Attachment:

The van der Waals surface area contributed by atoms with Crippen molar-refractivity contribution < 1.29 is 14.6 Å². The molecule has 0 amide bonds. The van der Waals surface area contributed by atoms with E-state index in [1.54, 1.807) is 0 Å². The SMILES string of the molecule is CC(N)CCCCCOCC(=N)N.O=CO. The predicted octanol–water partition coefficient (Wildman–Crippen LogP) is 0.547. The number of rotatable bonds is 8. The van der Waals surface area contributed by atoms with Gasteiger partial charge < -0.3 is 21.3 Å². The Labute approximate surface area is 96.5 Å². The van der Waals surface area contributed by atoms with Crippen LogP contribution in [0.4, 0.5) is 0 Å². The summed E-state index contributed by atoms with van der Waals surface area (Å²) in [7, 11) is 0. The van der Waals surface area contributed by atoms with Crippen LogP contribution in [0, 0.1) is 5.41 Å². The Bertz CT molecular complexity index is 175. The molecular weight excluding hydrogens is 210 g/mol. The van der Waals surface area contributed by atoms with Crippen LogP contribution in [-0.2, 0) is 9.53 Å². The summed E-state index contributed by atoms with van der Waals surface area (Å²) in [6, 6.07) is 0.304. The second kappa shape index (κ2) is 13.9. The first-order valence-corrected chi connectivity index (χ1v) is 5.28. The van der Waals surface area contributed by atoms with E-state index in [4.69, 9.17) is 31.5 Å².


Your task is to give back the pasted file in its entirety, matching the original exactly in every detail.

The van der Waals surface area contributed by atoms with Crippen molar-refractivity contribution < 1.29 is 14.6 Å². The molecule has 0 amide bonds. The van der Waals surface area contributed by atoms with E-state index in [1.54, 1.807) is 0 Å². The SMILES string of the molecule is CC(N)CCCCCOCC(=N)N.O=CO. The predicted octanol–water partition coefficient (Wildman–Crippen LogP) is 0.547. The number of rotatable bonds is 8. The van der Waals surface area contributed by atoms with Gasteiger partial charge < -0.3 is 21.3 Å². The Labute approximate surface area is 96.5 Å². The van der Waals surface area contributed by atoms with Crippen LogP contribution in [0.4, 0.5) is 0 Å². The summed E-state index contributed by atoms with van der Waals surface area (Å²) in [7, 11) is 0. The van der Waals surface area contributed by atoms with Crippen LogP contribution in [0, 0.1) is 5.41 Å². The Bertz CT molecular complexity index is 175. The molecular weight excluding hydrogens is 210 g/mol. The van der Waals surface area contributed by atoms with Crippen LogP contribution in [-0.2, 0) is 9.53 Å². The summed E-state index contributed by atoms with van der Waals surface area (Å²) in [6, 6.07) is 0.304. The second kappa shape index (κ2) is 13.9. The first-order valence-corrected chi connectivity index (χ1v) is 5.28. The van der Waals surface area contributed by atoms with E-state index in [4.69, 9.17) is 31.5 Å².